On April 16, 2014, the Marketing Research Association joined with the Coalition to Promote Independent Entrepreneurs and 13 other associations to register our concerns with the federal tax reform proposal from the House Ways & Means Committee. Committee Chairman Dave Camp (R-MI) has proposed a new safe harbor for independent contractors, which could be satisfied only if a company withheld federal taxes on payments. It would be recognized for all purposes of the Internal Revenue Code, including both employment taxes and income taxes.
Dear Chairman Camp:
The undersigned organizations and entities represent thousands of companies that share the common characteristic of doing business with individuals who offer their services as legitimate independent contractors. These industries provide millions of Americans with opportunities to earn good incomes through their work as independent contractors. While we support the goal of enhancing the certainty for classifying individuals as employees or independent contractors, as we do many of the provisions of your tax reform proposal, we ask that you revisit the worker-classification safe-harbor provision contained in your recent proposal, which is estimated to result in a revenue loss of $2.6 billion.
The principal reason for our opposition to this proposed new safe harbor is that it would require federal income-tax withholding on payments made to independent contractors. We believe this is a dangerous precedent. It would undermine a bedrock tax distinction between employees and independent contractors, under which employers withhold payroll taxes from wages paid to employees, but do not withhold such amounts from payments made to nonemployees. Moreover, for those industries in which a company does business with large numbers of independent contractors and makes large numbers of relatively small payments, a tax-withholding requirement would create an enormous administrative burden for the company in exchange for only de minimis amounts being remitted to the Internal Revenue Service. For independent contractors that operate on a narrow gross margin, the withholding of five percent from their gross fees could make some work unprofitable, create severe pressure on cash management and result in over-withholding.
In addition to the tax-withholding requirement, another condition of the proposed new safe harbor that we oppose is that the services performed by the service provider be “in the ordinary course of a trade or business of the service recipient.” We believe this requirement is problematic, as it would make a company that qualifies for this new safe harbor unable to satisfy the “ABC” test in many states, e.g., Massachusetts, which requires that services provided by an independent contractor be “outside the usual course of the business of the employer.”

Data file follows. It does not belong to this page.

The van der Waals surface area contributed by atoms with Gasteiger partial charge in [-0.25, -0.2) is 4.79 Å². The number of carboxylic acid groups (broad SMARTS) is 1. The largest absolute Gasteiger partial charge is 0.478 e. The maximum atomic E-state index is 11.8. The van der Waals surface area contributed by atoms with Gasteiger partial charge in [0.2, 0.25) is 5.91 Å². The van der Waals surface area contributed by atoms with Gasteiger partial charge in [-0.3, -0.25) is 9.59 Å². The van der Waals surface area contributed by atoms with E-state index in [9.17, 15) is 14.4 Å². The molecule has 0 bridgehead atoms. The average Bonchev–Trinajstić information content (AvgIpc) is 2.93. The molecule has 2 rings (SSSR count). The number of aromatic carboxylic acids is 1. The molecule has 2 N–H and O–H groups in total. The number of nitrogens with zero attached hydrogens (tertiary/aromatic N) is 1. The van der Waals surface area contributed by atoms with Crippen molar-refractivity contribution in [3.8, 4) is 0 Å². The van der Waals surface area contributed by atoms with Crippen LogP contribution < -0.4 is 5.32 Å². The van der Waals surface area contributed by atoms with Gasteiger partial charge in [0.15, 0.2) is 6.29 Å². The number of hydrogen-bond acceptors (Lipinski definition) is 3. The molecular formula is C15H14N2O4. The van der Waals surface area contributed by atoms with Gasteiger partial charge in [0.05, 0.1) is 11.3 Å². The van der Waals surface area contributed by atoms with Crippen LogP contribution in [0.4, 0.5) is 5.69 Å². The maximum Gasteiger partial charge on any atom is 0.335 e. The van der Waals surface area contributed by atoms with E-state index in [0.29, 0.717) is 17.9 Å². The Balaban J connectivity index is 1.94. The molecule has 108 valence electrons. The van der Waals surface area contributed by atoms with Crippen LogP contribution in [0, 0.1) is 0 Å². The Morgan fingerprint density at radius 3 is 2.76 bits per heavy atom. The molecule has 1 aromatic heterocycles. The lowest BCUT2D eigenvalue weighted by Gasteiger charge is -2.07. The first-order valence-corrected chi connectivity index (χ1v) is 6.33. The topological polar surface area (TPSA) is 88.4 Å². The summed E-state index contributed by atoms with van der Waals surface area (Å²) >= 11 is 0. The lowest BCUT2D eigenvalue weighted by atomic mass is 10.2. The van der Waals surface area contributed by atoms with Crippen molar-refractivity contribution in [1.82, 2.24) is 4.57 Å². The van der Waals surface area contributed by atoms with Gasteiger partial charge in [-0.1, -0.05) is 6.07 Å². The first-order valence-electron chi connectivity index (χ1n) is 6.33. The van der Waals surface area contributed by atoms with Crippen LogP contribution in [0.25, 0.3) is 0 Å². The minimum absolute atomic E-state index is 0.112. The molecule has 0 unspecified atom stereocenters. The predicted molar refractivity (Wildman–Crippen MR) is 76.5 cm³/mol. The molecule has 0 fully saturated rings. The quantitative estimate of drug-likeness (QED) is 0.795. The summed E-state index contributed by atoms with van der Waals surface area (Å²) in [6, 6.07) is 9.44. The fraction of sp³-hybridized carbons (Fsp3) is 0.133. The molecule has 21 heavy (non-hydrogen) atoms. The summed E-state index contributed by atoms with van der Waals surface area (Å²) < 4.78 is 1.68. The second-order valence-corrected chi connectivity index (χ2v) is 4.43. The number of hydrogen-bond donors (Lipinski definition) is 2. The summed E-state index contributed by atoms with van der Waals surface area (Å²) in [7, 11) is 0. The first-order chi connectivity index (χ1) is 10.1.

Finally, we believe any new safe-harbor proposal should take into account the modern economy, in which growing numbers of entrepreneurial individuals seek to start their own service-based business out of their own homes, with minimal out-of-pockets expenses. Consequently, we believe a new safe harbor that requires an individual to incur significant unreimbursed expenses, which is only one of the twenty common-law factors the Internal Revenue Service currently considers, is not appropriate.
In our view, the current law governing the classification of individuals as employees or independent contractors for federal tax purposes is functioning well, and we see no need for any fundamental change in this area. Nonetheless, we support enhancing certainty in this area, provided that the fundamental tax distinctions between employees and independent contractors are not compromised. We are confident that you share our objectives of creating more opportunities for independent contractor entrepreneurs and that you will work with us to address our concerns.
To that end, members of the Coalition to Promote Independent Entrepreneurs and I would welcome an opportunity to meet with you and your staff to discuss these concerns in greater detail.